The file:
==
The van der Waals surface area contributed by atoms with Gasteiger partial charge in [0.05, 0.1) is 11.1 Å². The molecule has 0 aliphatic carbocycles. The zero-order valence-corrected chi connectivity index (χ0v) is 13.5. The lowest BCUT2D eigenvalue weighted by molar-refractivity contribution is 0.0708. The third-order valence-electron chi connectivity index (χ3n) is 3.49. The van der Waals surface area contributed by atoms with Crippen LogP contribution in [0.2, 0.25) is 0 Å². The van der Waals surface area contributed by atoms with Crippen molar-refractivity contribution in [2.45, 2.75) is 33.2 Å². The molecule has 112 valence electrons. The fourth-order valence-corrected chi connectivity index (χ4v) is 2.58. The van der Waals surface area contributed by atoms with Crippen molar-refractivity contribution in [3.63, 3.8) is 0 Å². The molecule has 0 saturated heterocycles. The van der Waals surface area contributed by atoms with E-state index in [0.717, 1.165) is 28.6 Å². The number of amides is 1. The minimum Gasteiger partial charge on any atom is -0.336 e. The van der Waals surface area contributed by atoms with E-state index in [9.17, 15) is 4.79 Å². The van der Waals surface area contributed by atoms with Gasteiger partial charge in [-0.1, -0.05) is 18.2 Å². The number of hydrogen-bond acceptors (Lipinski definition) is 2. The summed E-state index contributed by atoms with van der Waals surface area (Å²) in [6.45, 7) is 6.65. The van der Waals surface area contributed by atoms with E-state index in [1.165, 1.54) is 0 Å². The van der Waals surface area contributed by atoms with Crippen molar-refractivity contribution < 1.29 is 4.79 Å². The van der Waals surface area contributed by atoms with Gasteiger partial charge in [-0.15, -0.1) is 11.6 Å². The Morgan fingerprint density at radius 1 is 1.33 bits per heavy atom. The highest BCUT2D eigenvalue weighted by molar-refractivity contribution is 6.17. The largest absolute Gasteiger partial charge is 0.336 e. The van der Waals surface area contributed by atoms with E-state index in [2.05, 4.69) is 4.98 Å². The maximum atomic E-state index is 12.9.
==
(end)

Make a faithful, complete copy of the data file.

The van der Waals surface area contributed by atoms with Gasteiger partial charge in [0.05, 0.1) is 11.1 Å². The molecule has 0 aliphatic carbocycles. The zero-order valence-corrected chi connectivity index (χ0v) is 13.5. The lowest BCUT2D eigenvalue weighted by molar-refractivity contribution is 0.0708. The third-order valence-electron chi connectivity index (χ3n) is 3.49. The van der Waals surface area contributed by atoms with Crippen LogP contribution in [0.2, 0.25) is 0 Å². The van der Waals surface area contributed by atoms with Crippen molar-refractivity contribution in [2.45, 2.75) is 33.2 Å². The molecule has 112 valence electrons. The fourth-order valence-corrected chi connectivity index (χ4v) is 2.58. The van der Waals surface area contributed by atoms with Crippen molar-refractivity contribution in [3.63, 3.8) is 0 Å². The molecule has 0 saturated heterocycles. The van der Waals surface area contributed by atoms with E-state index in [0.717, 1.165) is 28.6 Å². The number of amides is 1. The minimum Gasteiger partial charge on any atom is -0.336 e. The van der Waals surface area contributed by atoms with E-state index in [9.17, 15) is 4.79 Å². The van der Waals surface area contributed by atoms with Gasteiger partial charge in [-0.1, -0.05) is 18.2 Å². The number of hydrogen-bond acceptors (Lipinski definition) is 2. The summed E-state index contributed by atoms with van der Waals surface area (Å²) in [6.45, 7) is 6.65. The van der Waals surface area contributed by atoms with E-state index in [1.165, 1.54) is 0 Å². The van der Waals surface area contributed by atoms with Crippen molar-refractivity contribution < 1.29 is 4.79 Å². The van der Waals surface area contributed by atoms with Gasteiger partial charge in [-0.15, -0.1) is 11.6 Å². The Morgan fingerprint density at radius 1 is 1.33 bits per heavy atom. The highest BCUT2D eigenvalue weighted by molar-refractivity contribution is 6.17. The largest absolute Gasteiger partial charge is 0.336 e. The van der Waals surface area contributed by atoms with E-state index in [2.05, 4.69) is 4.98 Å². The maximum atomic E-state index is 12.9.